Nineteen players from the USNTDP Under-18 team were included on NHL Central Scouting’s final rankings for North American players (17 skaters, 2 goalies). That includes the No. 1 spot for skaters (Hughes) and goaltenders (Knight), along with half the top 10 for skaters and half the top four for goaltenders.

What kind of family ties and NHL bloodlines are we looking at in 2019?

Among the bloodlines in the 2019 draft… Jack Hughes’ brother, Quinn, plays for the Vancouver Canucks. Nick Robertson’s brother, Jason, was picked by the Dallas Stars in 2017. Ryan Suzuki’s brother, Nick, went 13th overall to the Vegas Golden Knights in 2017. Jonathan Williams’ cousin is Ben Bishop. Julius Honka‘s brother, Anttoni, is eligible to be drafted this year. Max Paddock’s uncle John was a longtime NHL coach. John Farinacci’s uncle is Ted Donato, making Ryan Donato his cousin. Nolan Foote is looking to join his dad, Adam, and brother, Callan, as NHL players. Alex Vlasic is cousins with Marc-Edouard. Alexander Lundqvist’s uncle is Nicklas Lidstrom. Mason Primeau’s dad is Wayne and his uncle is Keith. Nathan Staios’ dad, Steve, played 1,001 NHL games.

Who needs to hit a homerun in the draft?

If you’re the Los Angeles Kings and you’re in the middle of trying to get younger, you need to strengthen the prospect cupboard during this transition phase. It might be two years before they’re playoff contenders again, which would align with bringing along a Kirby Dach, Bowen Byram, Dylan Cozens, Cole Caufield, or Trevor Zegras. Ken Holland’s scouting staff in Detroit helped the team build a good prospect collection and help turn them into NHL players. Now in Edmonton, and holding the No. 8 pick, he’ll need that kind of draft success in order to turn the Oilers around.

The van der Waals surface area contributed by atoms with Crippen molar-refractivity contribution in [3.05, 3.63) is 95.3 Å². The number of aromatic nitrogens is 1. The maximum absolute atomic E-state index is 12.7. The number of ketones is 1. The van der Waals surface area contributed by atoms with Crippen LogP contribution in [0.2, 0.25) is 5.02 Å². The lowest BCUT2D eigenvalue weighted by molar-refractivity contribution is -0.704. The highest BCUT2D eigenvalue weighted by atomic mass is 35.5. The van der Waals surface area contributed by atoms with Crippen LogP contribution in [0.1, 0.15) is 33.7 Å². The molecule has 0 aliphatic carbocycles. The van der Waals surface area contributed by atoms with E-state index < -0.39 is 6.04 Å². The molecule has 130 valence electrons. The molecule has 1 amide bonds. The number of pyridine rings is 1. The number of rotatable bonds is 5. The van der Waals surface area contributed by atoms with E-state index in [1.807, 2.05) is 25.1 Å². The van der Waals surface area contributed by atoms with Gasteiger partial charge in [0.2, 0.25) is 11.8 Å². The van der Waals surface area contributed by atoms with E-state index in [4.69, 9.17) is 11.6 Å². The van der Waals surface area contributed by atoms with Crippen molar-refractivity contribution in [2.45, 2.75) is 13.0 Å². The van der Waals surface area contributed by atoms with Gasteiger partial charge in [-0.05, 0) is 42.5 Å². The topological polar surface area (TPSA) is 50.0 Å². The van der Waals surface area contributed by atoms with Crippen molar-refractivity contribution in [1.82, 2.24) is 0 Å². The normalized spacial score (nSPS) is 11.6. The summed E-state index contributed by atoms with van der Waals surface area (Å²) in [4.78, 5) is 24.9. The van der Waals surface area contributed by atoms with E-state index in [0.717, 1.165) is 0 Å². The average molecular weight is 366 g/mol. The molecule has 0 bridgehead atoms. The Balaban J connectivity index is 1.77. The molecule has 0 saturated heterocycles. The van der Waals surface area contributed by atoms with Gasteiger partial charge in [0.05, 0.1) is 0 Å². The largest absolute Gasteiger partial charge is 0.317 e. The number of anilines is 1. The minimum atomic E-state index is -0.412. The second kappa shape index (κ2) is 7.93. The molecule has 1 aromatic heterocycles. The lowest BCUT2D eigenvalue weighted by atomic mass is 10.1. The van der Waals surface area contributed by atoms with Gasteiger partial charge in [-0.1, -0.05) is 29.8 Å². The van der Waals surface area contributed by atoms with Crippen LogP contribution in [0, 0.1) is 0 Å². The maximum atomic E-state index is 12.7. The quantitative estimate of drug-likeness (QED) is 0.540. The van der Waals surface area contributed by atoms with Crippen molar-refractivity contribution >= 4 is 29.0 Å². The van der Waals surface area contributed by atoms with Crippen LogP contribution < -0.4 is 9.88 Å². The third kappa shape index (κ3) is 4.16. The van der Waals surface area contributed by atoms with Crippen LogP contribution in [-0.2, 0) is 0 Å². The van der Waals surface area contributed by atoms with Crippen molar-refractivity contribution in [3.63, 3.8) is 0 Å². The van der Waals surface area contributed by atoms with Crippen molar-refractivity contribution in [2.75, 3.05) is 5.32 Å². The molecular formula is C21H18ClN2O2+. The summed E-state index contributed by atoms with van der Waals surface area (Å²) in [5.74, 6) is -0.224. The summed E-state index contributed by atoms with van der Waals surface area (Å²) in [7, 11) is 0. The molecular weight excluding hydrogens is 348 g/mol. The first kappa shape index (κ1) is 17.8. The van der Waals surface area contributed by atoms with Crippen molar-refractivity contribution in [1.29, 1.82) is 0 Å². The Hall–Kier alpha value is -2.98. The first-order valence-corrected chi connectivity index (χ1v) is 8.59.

Is it going to be a quiet or loud weekend on the trade front?

Well, that depends. After news this week that the NHL and NHLPA are still finalizing the salary cap range for the 2019-20 season, and we won’t get an answer until likely Saturday, that could put a pause on any trades this weekend. Teams will want to know what limits they’re working with before they go pursue any big fish in the pond. The cap ceiling may not increase higher than $82M for next season, which would be lower than the $83M projection general managers were given in December.

If there are trades, who’s most likely to be dealt?

Third time might be the charm for Jason Zucker and the Minnesota Wild. After failing to send him to the Calgary Flames at the trade deadline, and then having their hopes of a swap with the Pittsburgh Penguins fall short because Phil Kessel shut that down, GM Paul Fenton will have to look elsewhere to ship the 27-year-old forward. Jesse Puljujarvi‘s time in Edmonton seems up and a “change of scenery” deal is coming for him. With the way Flyers GM Chuck Fletcher has been active of late, it wouldn’t be surprising to see him make another move as he reshapes the team. Could Shayne Gostisbehere be the odd-man out on a crowded blue following the additions of Justin Braun and Radko Gudas?

Are the Penguins going to finally draft in Round 1?